A pivotal concept of marketing and sales is the funnel – through which companies systematically move prospects along the buyer’s journey from awareness through consideration and on to purchase. But with prospects now better educated, connected, and empowered than ever, the funnel is also dramatically and rapidly changing. Can marketers still rely solely on the funnel? Our data suggests otherwise. Here’s how to optimize conversions on non-linear marketing funnels:
The funnel is part of the buyer’s journey, also known as the customer journey, which has significantly changed due to technology and access to information. Plenty of research has been written about it by top research bodies such as Forrester and CEB. They seem to agree that most of the purchase decision is complete before a customer even contacts a vendor or brand. Furthermore, the journey now spreads over more channels and events, making attribution even harder than before. Here is a good summary by McKinsey & Co.:
Since attribution across the different channels is so difficult, marketers tend to focus on what they can monitor and manipulate: how prospective customers behave when they appear as anonymous visitors at their online doorstep – or as we humans call it, the website. Here, in a more controlled environment, online marketers constantly improve the output of their funnel through optimization of every part of it. And since everything is supposed to be measurable and under control, the changing nature of the marketing funnel is felt the most.
Some look at the new funnel as a change to the traditional roles of the team. Steve Patrizi sees it this way:
Others criticize him for sticking to a linear line of thinking. Mark Bonchek and Cara France posited on Harvard Business Review that “the primary problem with the funnel is that the buying process is no longer linear. Prospects don’t just enter at the top of the funnel; instead, they come in at any stage. Furthermore, they often jump stages, stay in a stage indefinitely, or move back and forth between them.”
Forrester also bid their farewell to the funnel altogether, and offered this in exchange:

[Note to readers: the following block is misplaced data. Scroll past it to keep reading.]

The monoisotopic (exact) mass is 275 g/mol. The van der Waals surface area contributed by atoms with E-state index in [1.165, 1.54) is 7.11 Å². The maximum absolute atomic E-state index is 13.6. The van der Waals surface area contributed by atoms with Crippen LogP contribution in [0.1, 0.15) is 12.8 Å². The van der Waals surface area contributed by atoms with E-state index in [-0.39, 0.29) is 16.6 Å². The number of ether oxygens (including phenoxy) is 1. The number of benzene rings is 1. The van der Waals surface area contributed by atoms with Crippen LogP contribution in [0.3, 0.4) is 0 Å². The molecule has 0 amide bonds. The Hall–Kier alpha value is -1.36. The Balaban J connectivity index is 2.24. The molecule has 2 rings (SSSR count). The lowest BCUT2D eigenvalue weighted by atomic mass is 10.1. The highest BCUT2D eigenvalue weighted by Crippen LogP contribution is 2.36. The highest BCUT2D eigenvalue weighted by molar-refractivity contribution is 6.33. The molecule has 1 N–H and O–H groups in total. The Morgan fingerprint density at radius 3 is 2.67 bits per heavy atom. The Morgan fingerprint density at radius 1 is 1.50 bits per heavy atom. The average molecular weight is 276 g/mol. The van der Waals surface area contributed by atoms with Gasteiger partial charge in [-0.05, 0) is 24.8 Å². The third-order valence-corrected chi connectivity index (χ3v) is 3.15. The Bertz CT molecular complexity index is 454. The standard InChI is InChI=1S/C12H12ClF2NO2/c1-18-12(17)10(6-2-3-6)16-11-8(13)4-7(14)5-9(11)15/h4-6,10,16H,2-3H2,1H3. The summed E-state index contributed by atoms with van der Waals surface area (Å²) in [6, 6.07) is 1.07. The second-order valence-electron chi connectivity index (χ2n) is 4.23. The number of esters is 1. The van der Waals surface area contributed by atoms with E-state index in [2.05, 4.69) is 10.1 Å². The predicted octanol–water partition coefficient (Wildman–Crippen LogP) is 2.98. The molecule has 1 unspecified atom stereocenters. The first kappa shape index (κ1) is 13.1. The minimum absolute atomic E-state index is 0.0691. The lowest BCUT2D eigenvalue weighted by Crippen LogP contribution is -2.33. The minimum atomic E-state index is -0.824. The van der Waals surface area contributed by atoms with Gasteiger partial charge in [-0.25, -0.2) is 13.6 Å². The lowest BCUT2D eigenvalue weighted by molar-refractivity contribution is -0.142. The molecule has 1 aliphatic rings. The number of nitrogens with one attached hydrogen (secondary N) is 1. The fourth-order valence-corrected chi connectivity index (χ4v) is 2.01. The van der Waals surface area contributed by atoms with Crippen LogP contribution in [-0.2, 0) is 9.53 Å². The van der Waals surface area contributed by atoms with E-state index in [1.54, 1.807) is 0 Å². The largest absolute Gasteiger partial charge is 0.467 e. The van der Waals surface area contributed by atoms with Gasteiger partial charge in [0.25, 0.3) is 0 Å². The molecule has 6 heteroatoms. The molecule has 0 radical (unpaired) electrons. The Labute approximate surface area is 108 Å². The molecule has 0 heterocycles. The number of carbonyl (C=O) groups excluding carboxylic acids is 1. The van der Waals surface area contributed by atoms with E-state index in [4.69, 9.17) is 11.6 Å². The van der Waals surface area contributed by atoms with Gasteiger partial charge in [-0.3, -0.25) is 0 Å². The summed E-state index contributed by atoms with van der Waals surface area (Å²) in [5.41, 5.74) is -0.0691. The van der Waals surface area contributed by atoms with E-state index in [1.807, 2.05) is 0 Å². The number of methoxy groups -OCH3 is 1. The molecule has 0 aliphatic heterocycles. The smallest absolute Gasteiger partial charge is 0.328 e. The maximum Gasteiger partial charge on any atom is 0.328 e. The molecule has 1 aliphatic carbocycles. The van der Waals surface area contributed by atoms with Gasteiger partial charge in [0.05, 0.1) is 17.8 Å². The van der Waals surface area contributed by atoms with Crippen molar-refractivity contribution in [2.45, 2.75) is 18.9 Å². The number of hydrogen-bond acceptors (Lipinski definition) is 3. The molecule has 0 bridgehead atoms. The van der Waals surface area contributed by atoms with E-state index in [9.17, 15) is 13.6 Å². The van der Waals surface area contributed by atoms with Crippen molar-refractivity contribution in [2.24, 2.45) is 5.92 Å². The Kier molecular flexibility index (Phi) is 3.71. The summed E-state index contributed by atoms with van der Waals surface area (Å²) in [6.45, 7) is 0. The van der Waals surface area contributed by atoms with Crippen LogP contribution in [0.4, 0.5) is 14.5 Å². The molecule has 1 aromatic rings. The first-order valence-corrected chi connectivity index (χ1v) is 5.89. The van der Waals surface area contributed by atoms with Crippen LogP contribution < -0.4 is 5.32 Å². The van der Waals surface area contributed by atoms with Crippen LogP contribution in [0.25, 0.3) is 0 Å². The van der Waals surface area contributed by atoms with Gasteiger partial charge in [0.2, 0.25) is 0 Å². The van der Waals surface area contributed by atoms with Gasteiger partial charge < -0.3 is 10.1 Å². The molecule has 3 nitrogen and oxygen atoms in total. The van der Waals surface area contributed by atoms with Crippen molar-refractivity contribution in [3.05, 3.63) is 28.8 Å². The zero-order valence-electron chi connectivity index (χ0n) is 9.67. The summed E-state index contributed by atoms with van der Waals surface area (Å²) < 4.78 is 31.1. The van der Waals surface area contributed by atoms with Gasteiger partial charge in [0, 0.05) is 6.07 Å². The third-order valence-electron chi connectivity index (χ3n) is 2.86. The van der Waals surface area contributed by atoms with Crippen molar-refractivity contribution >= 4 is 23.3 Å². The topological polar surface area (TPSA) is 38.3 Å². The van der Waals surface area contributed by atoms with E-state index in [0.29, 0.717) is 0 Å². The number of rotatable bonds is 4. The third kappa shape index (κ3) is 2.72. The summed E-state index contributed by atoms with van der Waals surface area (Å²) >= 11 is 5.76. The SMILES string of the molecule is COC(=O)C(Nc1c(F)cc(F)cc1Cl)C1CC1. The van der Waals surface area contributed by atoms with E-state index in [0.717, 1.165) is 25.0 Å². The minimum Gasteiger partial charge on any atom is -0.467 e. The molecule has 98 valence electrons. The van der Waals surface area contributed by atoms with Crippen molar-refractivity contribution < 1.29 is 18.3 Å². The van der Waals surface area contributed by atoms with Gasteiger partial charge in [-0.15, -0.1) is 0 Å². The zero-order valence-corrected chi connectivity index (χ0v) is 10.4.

Others have also contributed their creative graphical abilities, as seen by a simple search of “marketing funnel” in Google images:
Above, you can actually see the different theories, but what does the data tell us? Let’s look at some evidence.
BrightInfo was built to address the new non-linear funnel by dynamically offering the right content (locked or not) to each visitor at the right time (we call this content targeting). By clicking on these content recommendations, visitors are redirected to premium content landing pages where they fill out a form.
Putting it back into funnel context – this is a way to shorten the funnel and take the visitor directly to the right content. This is what Google Analytics would register as an assist, and what Mark Bonchek and Cara France call jumping stages. So, this is one way to understand that the marketing funnel is no longer linear.
Another data point is the exit BrightBox – where visitors showed exit intent, but were engaged with a good enough offer to change their mind. Reacting in real-time to a visitor’s behavior helps to optimize conversions on all stages of the funnel – especially when it’s not linear. As you can see in exhibit B, in some sites this is the majority of leads!
Furthermore, an internal breakdown we ran on exit-intent popups shows that up to 20 percent of leads we generate can come directly from lead capture widgets. These popups and slide-ins do not offer content, but rather recognize that the visitor is engaged – for example, having read 2 blog posts – and is ready to leave a few details to keep in touch. Other lead captures act as a virtual gate to free content – turning each blog post into a premium content lead generator. These leads are even more disruptive to the concept of the marketing funnel since they come from webpages where normally you cannot natively convert at all.
BrightInfo’s data makes it pretty clear that the marketing funnel is no longer linear. Today’s customer journey is fragmented and may take several different visits to the website to advance their interest level. Why should visitors be forced to re-expreience the same funnel they did not find appealing the first time? Real-time personalization, also known as content targeting, makes every touch point on the website a unique experience based upon the visitor’s most recent online behavior. This can generate more conversions, lower the cost of leads by up to 90 percent and – most importantly – make every visit relevant to the prospective customer.